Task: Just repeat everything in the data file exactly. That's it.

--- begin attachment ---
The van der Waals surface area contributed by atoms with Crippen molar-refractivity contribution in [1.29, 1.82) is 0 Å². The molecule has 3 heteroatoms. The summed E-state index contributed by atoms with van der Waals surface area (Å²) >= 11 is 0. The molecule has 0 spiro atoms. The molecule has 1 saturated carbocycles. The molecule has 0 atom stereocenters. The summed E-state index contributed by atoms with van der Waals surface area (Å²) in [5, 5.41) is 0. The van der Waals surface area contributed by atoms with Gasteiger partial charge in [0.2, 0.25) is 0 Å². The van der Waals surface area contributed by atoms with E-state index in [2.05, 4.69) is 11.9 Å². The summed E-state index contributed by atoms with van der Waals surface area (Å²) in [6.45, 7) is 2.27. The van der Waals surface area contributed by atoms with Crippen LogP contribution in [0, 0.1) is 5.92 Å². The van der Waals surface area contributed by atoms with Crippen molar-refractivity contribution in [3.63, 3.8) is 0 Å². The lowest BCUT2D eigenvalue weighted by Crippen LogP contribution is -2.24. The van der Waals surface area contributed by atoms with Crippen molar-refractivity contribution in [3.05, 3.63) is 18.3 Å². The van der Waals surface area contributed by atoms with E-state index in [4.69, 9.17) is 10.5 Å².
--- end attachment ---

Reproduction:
The van der Waals surface area contributed by atoms with Crippen molar-refractivity contribution in [1.29, 1.82) is 0 Å². The molecule has 3 heteroatoms. The summed E-state index contributed by atoms with van der Waals surface area (Å²) >= 11 is 0. The molecule has 0 spiro atoms. The molecule has 1 saturated carbocycles. The molecule has 0 atom stereocenters. The summed E-state index contributed by atoms with van der Waals surface area (Å²) in [5, 5.41) is 0. The van der Waals surface area contributed by atoms with Gasteiger partial charge in [0.2, 0.25) is 0 Å². The van der Waals surface area contributed by atoms with E-state index in [2.05, 4.69) is 11.9 Å². The summed E-state index contributed by atoms with van der Waals surface area (Å²) in [6.45, 7) is 2.27. The van der Waals surface area contributed by atoms with Crippen LogP contribution in [0, 0.1) is 5.92 Å². The van der Waals surface area contributed by atoms with Crippen molar-refractivity contribution in [3.63, 3.8) is 0 Å². The lowest BCUT2D eigenvalue weighted by Crippen LogP contribution is -2.24. The van der Waals surface area contributed by atoms with Crippen molar-refractivity contribution in [3.05, 3.63) is 18.3 Å². The van der Waals surface area contributed by atoms with E-state index in [4.69, 9.17) is 10.5 Å².